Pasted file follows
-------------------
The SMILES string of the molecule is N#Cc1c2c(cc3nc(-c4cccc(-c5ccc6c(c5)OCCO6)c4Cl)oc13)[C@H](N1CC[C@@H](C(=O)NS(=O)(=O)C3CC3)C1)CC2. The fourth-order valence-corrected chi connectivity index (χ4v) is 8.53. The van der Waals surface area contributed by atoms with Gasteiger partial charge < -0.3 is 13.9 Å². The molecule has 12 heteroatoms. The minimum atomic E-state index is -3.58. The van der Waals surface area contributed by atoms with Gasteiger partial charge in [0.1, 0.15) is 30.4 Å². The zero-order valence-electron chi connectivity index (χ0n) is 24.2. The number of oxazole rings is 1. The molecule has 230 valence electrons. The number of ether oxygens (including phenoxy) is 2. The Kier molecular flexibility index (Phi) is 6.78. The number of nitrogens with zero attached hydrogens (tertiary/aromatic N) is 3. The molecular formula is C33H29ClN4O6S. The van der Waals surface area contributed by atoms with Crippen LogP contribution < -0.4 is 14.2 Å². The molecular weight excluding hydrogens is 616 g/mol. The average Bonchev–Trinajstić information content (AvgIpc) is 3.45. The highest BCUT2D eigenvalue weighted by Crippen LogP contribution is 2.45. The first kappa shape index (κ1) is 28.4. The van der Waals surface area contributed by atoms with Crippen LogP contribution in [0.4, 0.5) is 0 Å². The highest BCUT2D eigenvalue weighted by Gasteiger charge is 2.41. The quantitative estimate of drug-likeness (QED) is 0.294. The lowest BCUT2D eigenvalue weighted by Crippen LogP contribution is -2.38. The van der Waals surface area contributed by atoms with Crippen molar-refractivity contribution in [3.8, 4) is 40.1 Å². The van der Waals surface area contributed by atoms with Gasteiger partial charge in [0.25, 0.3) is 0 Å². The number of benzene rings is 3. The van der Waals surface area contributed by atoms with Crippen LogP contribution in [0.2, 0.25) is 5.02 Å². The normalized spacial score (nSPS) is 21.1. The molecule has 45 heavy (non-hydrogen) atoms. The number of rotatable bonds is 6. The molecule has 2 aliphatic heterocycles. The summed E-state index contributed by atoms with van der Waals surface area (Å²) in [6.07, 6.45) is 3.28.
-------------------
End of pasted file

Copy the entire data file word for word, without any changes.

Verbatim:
The SMILES string of the molecule is N#Cc1c2c(cc3nc(-c4cccc(-c5ccc6c(c5)OCCO6)c4Cl)oc13)[C@H](N1CC[C@@H](C(=O)NS(=O)(=O)C3CC3)C1)CC2. The fourth-order valence-corrected chi connectivity index (χ4v) is 8.53. The van der Waals surface area contributed by atoms with Gasteiger partial charge < -0.3 is 13.9 Å². The molecule has 12 heteroatoms. The minimum atomic E-state index is -3.58. The van der Waals surface area contributed by atoms with Gasteiger partial charge in [0.1, 0.15) is 30.4 Å². The zero-order valence-electron chi connectivity index (χ0n) is 24.2. The number of oxazole rings is 1. The molecule has 230 valence electrons. The number of ether oxygens (including phenoxy) is 2. The Kier molecular flexibility index (Phi) is 6.78. The number of nitrogens with zero attached hydrogens (tertiary/aromatic N) is 3. The molecular formula is C33H29ClN4O6S. The van der Waals surface area contributed by atoms with Crippen LogP contribution < -0.4 is 14.2 Å². The molecular weight excluding hydrogens is 616 g/mol. The average Bonchev–Trinajstić information content (AvgIpc) is 3.45. The highest BCUT2D eigenvalue weighted by Crippen LogP contribution is 2.45. The first kappa shape index (κ1) is 28.4. The van der Waals surface area contributed by atoms with Crippen LogP contribution in [0.4, 0.5) is 0 Å². The highest BCUT2D eigenvalue weighted by Gasteiger charge is 2.41. The quantitative estimate of drug-likeness (QED) is 0.294. The lowest BCUT2D eigenvalue weighted by Crippen LogP contribution is -2.38. The van der Waals surface area contributed by atoms with Crippen molar-refractivity contribution in [3.8, 4) is 40.1 Å². The van der Waals surface area contributed by atoms with Gasteiger partial charge in [0.25, 0.3) is 0 Å². The number of benzene rings is 3. The van der Waals surface area contributed by atoms with Crippen LogP contribution in [0.2, 0.25) is 5.02 Å². The normalized spacial score (nSPS) is 21.1. The molecule has 45 heavy (non-hydrogen) atoms. The number of rotatable bonds is 6. The molecule has 2 aliphatic heterocycles. The summed E-state index contributed by atoms with van der Waals surface area (Å²) in [6.07, 6.45) is 3.28.